Research suggests that ethnic identity–or youth’s identification with his/her ethnic group–may be an important mental health outcome, particularly for racial and ethnic minority youth. Ethnic identity is positively related to self-esteem35,36 and negatively associated with internalizing37 and externalizing symptoms.38,39 Many youth served by mentoring programs are likely to be grappling with the developmentally appropriate task of identity formation as they seek to learn more about their ethnic groups, participate in its cultural practices and develop positive (or negative) feelings about their group membership. We selected a measure of ethnic identity that reflects youth’s efforts to learn about their ethnic group (i.e., exploration) and their sense of commitment to the group. In addition to the relevance of these aspects of identity to youth’s mental health, both dimensions have been shown to mitigate the negative mental health correlates of racial/ethnic discrimination, which is a common experience for racial and ethnic minority youth.40 Few studies have examined the link between mentoring program participation and positive ethnic identity. One study found that African American boys who participated in a mentoring program had more positive Black identity scores and lower pre-encounter scores (i.e., identity attitudes that minimize racism and race-related issues).41 Other work further suggests that ethnicity and ethnic identity may also play an important role in how mentoring influences developmental trajectories.42,43 For example, Hurd and colleagues found that natural mentoring relationships promoted positive educational attainment for academically at-risk African American adolescents, in part through effects on racial identity.43 Thus, ethnic identity may be worthwhile to assess not only because of its potential to be affected by mentoring, but also because of the important role it may play in shaping mentoring outcomes.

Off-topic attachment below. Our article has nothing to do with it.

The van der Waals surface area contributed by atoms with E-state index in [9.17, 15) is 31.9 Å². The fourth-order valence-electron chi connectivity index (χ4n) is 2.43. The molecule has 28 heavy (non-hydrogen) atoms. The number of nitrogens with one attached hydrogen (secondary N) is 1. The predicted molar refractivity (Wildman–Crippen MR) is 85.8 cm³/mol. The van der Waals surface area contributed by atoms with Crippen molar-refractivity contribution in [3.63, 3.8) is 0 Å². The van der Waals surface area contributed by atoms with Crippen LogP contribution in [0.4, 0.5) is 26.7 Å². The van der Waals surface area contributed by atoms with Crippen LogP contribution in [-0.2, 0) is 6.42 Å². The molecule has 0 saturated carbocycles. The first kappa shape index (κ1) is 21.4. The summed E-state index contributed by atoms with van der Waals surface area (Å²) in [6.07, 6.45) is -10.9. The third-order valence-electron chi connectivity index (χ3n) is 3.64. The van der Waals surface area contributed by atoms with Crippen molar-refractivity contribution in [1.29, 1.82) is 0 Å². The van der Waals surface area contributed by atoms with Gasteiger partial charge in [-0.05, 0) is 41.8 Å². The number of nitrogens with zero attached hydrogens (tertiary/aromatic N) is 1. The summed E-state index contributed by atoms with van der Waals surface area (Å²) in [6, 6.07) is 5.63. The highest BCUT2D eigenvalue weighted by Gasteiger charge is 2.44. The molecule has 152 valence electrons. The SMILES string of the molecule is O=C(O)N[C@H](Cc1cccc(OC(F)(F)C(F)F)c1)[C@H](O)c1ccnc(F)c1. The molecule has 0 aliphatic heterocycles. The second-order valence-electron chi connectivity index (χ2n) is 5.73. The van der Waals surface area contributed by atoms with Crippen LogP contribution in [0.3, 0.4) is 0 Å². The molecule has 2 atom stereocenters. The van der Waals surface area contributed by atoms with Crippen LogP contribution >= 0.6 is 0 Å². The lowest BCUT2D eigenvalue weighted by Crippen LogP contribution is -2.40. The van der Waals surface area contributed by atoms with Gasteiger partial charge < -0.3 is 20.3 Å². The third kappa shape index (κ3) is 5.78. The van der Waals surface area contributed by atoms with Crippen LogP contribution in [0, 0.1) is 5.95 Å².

1. DuBois, D. L., Felner, J., & O’Neal, B. (2014). State of mentoring in Illinois. Chicago, IL: Illinois Mentoring Partnership. Retrieved from http://ilmentoring.org/images/pdf/SoM-Full-Report.pdf
2. DuBois, D. L., Portillo, N., Rhodes, J. E., Silverthorn, N., & Valentine, J. C. (2011). How effective are mentoring programs for youth? A systematic assessment of the evidence. Psychological Science in the Public Interest, 12, 57–91. http://dx.doi.org/10.1177/1529100611414806
3. Herrera, C., DuBois, D. L., & Grossman, J. B. (2013). The role of risk: Mentoring experiences and outcomes for youth with varying risk profiles. New York, NY: A Public/Private Ventures project published by MDRC. Retrieved from http://www.mdrc.org/sites/default/files/Role%20of%20Risk_Exec%20Sum-web%20final.pdf
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7. DeWit, D. J., DuBois, D. L., Erdem, G., Larose, S., & Lipman, E. L. (2016). The role of program-supported mentoring relationships in promoting youth mental health behavioral and developmental outcomes. Prevention Science, 17, 646–657. http://dx.doi.org/10.1007/s11121-016-0663-2